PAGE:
Five Egyptians died in Saudi Arabia on Monday and one more on Tuesday, during Hajj pilgrimage, raising the total number of deaths to 29, the Egyptian Health Ministry said in a statement. So far, ministry officials continue to insist all these deaths have happened due to natural causes. The departed Egyptian citizens belong to different groups of pilgrims.
Dr. Khalid Mujahid, the ministry’s spokesman, said that other Egyptian pilgrims have been receiving medical care in several hospitals in Saudi Arabia. He said most of the cases of death were the result of fatigue.
The health ministry launched an awareness campaign before the Hajj to alert Egyptians as to ways of preventing infectious diseases during the pilgrimage. The ministry also stated that it had reviewed and approved the availability of medicine and essential medical equipment for all the pilgrims.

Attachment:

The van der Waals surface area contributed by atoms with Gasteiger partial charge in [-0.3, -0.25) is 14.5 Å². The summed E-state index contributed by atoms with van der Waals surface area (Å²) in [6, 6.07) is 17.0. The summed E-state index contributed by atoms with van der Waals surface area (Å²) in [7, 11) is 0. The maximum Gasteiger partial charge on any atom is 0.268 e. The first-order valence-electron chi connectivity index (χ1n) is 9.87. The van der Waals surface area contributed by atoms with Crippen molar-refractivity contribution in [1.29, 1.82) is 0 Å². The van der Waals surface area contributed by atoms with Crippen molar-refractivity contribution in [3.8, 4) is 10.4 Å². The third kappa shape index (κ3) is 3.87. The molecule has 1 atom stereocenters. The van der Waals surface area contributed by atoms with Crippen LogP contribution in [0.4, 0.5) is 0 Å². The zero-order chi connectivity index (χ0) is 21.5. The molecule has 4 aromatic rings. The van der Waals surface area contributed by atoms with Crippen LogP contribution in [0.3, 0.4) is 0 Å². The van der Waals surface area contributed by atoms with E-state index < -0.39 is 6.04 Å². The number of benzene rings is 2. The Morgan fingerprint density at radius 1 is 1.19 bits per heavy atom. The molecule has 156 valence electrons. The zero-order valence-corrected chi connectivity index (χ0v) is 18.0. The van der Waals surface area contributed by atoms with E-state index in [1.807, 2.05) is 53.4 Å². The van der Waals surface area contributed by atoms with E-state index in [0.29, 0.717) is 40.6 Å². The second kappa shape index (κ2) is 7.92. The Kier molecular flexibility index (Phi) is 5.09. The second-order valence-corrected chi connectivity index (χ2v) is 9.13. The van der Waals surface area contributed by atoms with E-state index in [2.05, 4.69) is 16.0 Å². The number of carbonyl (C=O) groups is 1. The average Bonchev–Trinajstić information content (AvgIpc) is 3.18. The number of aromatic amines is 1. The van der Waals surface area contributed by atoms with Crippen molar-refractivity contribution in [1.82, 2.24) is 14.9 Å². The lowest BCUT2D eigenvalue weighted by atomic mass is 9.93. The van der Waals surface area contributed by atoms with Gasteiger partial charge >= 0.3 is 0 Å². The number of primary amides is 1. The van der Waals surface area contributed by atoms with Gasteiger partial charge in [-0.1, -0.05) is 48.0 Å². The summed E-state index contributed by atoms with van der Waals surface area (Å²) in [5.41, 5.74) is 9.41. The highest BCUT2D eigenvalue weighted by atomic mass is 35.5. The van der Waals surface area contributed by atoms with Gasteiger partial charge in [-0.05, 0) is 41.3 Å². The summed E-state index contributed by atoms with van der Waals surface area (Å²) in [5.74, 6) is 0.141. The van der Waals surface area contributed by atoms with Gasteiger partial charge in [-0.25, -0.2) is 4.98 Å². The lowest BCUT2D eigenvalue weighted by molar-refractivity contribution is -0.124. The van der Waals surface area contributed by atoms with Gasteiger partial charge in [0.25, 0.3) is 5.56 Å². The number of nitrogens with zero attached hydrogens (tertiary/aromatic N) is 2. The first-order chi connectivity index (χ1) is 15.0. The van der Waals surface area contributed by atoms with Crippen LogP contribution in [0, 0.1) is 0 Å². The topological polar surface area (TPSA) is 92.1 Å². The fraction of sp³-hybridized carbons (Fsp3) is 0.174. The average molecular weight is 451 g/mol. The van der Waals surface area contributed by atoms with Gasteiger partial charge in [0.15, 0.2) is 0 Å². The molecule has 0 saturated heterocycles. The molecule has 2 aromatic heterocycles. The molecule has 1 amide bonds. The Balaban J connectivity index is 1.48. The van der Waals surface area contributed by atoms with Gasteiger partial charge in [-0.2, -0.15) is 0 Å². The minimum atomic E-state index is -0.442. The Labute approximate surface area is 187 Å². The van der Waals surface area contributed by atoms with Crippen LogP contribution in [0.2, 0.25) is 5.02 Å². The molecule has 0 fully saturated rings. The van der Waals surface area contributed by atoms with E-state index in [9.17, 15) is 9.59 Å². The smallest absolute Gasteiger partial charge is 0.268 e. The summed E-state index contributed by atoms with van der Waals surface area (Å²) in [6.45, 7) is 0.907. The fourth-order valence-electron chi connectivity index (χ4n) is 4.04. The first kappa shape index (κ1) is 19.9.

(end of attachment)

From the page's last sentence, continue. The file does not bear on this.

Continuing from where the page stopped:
An estimated 86,000 Egyptian pilgrims traveled to Saudi Arabia for the Hajj, which this year started last Saturday.
Hamas de facto Prime Minister Ismail Haniyeh left Gaza on Monday with thousands of others, traveling through the Rafah crossing with Egypt on the Islamic Hajj pilgrimage to the Saudi Arabian holy city of Mecca.
Egypt opened its sole crossing with Gaza for a three-day period to accommodate the Gaza residents who are traveling to Mecca for the annual Hajj.
However, according to the Hamas radio station the Gaza-based head of the terrorist organization is also making a couple of side trips while he is out of the region.
Haniyeh is taking the opportunity while he is abroad to visit Qatar and Turkey. There was no information on when he was expected to return from the trip, nor were there details on his agenda while in Doha and Ankara.
Four years after a rioting mob did its best to destroy the Israel Embassy in Cairo and kill its staff, Israel’s 13th Ambassador to Egypt, David Govrin, formally presented his credentials on Wednesday to President Abdel Fattah el-Sisi.